A big shout out to the Grade 7’s for doing the most amazing job organizing and running the school Readathon. From presenting the idea to Mrs. Green, writing the letter to the parents in English and Italian, explaining to the rest of the school about the project, to making reading logs and sponsorship forms the Grade 7’s took full responsibility for everything. I am incredibly proud to announce that we raised over €2000!!! This week we have prepared the books to send to Samos and any money we don’t use for postage will be sent to the school in Samos and Still I Rise. Thank you to all the students who participated in the Read-a-thon you have been part of something wonderful!
Language Arts Teacher
The Grade 1 students are amazing – they started the year barely writing sentences and now they are writing their own opinion pieces!
First, they had to understand what the word “opinion” means. An opinion is something that you think and feel. We discussed how we all have opinions about things, and we shared some of our opinions.
The students came up with a list of favourite things that they could share their opinion about. They created a writing web to add as many reasons as they could to support their opinion.
This past week they learned that there are 3 ways to write a strong introduction to grab the reader’s attention: ask a question, share a strong feeling, or tell an interesting fact. We practised by writing about our school:
- Do you want to attend the best school in the world? The Udine International School is the best school in the world because….
- My school is a fun and an amazing place to learn! The Udine International School is the best school in the world because….
- The Principal Mrs. Green believes that children, when nurtured and inspired, have the potential to do amazing things. The Udine International School is the best school in the world because….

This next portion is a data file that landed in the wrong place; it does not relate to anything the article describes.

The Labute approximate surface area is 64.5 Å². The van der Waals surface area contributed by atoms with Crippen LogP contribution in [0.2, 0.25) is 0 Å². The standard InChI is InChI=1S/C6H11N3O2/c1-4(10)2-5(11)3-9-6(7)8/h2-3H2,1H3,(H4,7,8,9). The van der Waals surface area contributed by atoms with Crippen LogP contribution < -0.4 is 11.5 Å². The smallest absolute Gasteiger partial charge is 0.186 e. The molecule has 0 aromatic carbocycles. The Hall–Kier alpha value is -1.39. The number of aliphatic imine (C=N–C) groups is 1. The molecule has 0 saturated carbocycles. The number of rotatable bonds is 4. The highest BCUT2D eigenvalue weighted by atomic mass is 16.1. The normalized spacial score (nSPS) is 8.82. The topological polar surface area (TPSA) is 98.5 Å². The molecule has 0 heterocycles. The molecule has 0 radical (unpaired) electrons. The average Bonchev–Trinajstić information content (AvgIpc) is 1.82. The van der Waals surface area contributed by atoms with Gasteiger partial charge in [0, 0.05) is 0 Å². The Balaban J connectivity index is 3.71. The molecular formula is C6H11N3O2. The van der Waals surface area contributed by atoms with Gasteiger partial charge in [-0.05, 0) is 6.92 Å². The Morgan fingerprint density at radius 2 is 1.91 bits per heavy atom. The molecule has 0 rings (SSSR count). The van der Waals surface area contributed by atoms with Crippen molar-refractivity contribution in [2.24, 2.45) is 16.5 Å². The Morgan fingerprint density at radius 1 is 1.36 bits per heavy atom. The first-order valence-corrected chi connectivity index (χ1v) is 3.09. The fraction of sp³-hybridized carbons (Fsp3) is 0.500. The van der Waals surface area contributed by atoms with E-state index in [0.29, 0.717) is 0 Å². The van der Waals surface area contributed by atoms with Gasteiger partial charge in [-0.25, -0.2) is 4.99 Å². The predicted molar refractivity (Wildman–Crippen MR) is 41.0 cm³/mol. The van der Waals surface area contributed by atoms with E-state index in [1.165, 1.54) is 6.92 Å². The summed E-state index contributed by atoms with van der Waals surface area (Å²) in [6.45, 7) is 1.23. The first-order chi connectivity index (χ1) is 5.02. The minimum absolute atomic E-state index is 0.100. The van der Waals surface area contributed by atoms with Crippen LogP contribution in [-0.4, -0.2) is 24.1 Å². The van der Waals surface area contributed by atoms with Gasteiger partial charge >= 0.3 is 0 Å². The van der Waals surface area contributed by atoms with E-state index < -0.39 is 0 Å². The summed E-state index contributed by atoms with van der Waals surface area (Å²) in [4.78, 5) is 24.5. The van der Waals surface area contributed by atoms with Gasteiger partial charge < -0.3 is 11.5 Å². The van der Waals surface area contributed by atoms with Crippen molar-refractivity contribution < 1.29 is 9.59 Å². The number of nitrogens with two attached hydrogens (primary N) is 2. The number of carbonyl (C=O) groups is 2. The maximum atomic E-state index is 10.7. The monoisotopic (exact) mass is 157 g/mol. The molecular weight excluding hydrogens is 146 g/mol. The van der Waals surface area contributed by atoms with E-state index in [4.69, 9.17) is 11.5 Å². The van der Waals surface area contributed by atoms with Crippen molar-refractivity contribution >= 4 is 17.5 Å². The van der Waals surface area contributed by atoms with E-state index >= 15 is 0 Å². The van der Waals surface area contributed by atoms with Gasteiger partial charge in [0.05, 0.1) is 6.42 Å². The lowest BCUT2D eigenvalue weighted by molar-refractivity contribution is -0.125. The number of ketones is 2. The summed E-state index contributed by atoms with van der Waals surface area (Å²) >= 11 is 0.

Finally they learned how to add a strong conclusion.
Now that you know the Udine International school is the best school in the world, come and see it for yourself!
Grade 1 teacher
Grade 7 have recently finished reading the novel The Giver, a dystopian novel about how a community, though created with the best of intentions, can go horribly wrong!
The question, in fact, was raised about whether Jonas, the protagonist, would stay or run away……
With this in mind, the two classes separated into groups and planned their own ‘Perfect Communities’ with varied and surprising results. Their governments ranged from the democratic to the idea of immortal leaders! Their environments varied from a butterfly island in the middle of the ocean to a Martian community within a bubble. In one of their schools there were no exams and in another the children were homeschooled. One group were careful to include a fast food cafe while others included farming as fundamental. Even the question of curfew came up…..surely a sign of the times!
A lot of effort and thought went into these projects and I would hope that by the end, they were not torn in the same way as Jonas, between wanting to stay or wanting to escape from their ‘Perfect Communities’!
Grade 7 Literature
What could it be?
Watch this space and you will see……
However, a little clue for you to think things through
We are prepared to give to you…..
Look at these photos.
Who do you see?
What idea could it possibly be?
Look out soon for flyers, forms and letters….
A mystery to solve, is there anything better?
Middle School Language Arts Teacher
This week, Grade 5T would like to introduce you to the newest UIS student, a porcupine they have named “Ricci Junior”. Now, Ricci isn’t just any porcupine. Ricci reads, writes, solves Math problems and even participates in Guided Reading groups. Two students in particular, Stella and Giorgia, have supplied him with everything he needs to feel right at home: a UIS school cap, a personal diary, a computer, and writing supplies. They have even offered him help with challenging concepts. The students have been brainstorming how Ricci could become a character for a series of children’s books, imagining all the adventures their friendly rodent could experience. Stay tuned for Ricci’s future escapades!